Perhaps the most significant improvement to productivity is gained through teamwork. Building and releasing great software products require a team effort. A team of people working closely together. Gone are the days of the adversarial relationship between developers and testers. Changes in technologies, changes in customer demands, and changes in how we build software require close collaboration between developers and testers, and testers being actively engaged throughout the SDLC and not just at the beginning (picking apart a spec), or at the end (banging out  bugs via the GUI pretending to mimic a ‘customer’). A team focused on delivering high quality can greatly add to a team’s overall productivity.

Higher Functional Quality

One of the advantages and also disadvantages of testing at the API layer is that you can test the API in ways that are different then how the GUI interacts with the API. For example, the Morse Code Trainer has an interface for the methods that parse the dots and dashes and plays a system beep of 1 unit duration for each dot in the stream, and a system beep for 3 units of duration for each dash in the stream. The duration of a unit is based on the WordsPerMinute property value.

   1:    interface ISoundGenerator
   2:    {
   3:      void PlayMorseCode(string morseCodeString);
   4:   
   5:      int WordsPerMinute { get; set; }
   6:    }
 

Testing this property at the API level we could “set” a negative integer value to make sure nothing really bad happens. But, a well-designed GUI would never accept an integer value less than 1 (which is painfully slow) nor above 150 (which is ridiculously high). A better design might be to use a drop-down list of values ranging from 5 (the minimum requirement for a basic license) to 20 words per minute (required for the highest level amateur radio operator license). Of course, it may be possible to find functional anomalies while API testing that could not be found via testing through the GUI. But, the important thing an API tester must consider is how a bug found at the component or integration levels of testing adversely affects a scenario, or the customer.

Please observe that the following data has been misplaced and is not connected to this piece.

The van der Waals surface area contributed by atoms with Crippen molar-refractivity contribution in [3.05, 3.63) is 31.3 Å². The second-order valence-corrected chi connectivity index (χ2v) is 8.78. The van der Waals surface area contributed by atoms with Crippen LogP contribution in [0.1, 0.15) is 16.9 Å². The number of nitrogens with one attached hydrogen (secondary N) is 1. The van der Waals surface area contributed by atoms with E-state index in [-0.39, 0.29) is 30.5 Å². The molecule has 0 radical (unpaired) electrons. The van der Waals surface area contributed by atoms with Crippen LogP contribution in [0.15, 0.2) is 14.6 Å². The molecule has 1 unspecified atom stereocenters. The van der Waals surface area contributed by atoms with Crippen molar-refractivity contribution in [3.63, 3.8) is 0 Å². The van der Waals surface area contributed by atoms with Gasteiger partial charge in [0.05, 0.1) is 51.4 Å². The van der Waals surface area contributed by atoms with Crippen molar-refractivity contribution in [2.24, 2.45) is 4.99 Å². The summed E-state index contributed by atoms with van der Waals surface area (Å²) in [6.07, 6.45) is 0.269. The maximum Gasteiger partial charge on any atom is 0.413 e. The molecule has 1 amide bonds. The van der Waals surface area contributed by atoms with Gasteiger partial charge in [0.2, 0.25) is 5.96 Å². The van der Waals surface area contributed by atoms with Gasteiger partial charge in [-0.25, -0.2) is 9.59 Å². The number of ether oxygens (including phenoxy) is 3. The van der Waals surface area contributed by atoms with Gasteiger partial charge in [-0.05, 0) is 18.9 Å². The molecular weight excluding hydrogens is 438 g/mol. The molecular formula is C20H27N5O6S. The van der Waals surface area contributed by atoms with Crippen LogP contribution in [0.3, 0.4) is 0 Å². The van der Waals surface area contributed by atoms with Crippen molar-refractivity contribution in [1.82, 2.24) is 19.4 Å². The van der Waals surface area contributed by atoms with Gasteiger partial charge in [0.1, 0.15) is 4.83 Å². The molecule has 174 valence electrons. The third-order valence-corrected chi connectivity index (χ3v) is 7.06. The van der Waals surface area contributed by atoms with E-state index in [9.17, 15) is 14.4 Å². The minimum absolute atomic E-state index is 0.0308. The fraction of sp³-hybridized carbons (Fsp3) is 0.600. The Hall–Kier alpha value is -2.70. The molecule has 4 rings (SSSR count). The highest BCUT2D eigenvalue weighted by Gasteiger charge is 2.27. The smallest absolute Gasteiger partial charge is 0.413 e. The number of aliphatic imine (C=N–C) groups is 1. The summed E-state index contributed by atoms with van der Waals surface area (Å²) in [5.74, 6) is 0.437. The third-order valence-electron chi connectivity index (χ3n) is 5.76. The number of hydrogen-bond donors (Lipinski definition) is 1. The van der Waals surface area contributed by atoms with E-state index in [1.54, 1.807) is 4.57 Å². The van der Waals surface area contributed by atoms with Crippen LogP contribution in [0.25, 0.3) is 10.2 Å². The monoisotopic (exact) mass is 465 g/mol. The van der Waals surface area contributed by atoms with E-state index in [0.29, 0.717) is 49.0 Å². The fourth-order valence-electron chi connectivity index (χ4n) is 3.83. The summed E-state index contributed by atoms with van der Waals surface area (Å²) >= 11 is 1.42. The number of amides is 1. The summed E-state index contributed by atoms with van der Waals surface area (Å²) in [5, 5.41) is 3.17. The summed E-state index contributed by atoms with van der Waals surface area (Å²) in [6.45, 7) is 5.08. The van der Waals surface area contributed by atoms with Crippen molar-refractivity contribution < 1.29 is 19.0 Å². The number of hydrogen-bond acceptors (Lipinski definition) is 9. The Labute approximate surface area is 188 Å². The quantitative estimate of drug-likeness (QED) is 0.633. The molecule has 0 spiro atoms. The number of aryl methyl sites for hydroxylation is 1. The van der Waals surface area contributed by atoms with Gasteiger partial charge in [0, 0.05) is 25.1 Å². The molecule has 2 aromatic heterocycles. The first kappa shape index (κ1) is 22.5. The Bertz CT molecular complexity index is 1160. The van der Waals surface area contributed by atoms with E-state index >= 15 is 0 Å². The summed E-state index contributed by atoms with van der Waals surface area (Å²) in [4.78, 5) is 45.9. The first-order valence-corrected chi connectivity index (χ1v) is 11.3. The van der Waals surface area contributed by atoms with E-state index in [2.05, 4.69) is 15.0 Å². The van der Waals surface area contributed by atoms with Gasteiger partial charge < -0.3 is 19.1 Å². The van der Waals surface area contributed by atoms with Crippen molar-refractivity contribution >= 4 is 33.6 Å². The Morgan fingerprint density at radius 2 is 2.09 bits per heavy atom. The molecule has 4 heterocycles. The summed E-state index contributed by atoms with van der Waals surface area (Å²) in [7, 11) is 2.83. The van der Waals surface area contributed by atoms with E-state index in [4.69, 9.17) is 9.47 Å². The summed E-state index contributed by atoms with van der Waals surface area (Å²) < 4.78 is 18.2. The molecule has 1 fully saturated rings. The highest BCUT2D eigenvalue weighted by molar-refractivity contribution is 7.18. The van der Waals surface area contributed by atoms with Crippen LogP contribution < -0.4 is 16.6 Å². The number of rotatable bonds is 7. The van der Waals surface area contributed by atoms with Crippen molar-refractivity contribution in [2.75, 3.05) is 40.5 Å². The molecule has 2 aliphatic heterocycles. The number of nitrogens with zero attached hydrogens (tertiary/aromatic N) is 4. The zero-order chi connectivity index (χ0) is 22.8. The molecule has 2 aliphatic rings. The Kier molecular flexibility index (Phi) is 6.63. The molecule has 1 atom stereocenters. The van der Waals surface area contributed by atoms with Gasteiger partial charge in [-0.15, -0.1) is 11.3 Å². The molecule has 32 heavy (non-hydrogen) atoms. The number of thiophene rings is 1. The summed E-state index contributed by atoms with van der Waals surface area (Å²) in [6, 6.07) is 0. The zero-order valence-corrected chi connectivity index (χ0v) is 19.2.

API testers work alongside of the developers. An API tester may also provide input into the initial API design, engage in code reviews before check-ins, and of course write automated tests to test the API (component level) and APIs in end-to-end scenarios (integration level). Having testers engage with developers early and throughout the SDLC helps ensure team work and instills the idea that quality is a collaborative effort.

2 Comments

  1. Johan Hoberg wrote:

    Another very good and valuable post. Thank you for providing great reference material! :)

    Tuesday, December 6, 2011 at 1:35 AM | Permalink
  2. Great post, Bj. Automating API tests also goes with the key principle of “Test Early. Test Often.” and indeed helps improve productivity through tester/developer collaboration. This emphasizes the need for testers to be familiar with programming so they can write and maintain automated API tests.

    Tuesday, December 6, 2011 at 11:35 AM | Permalink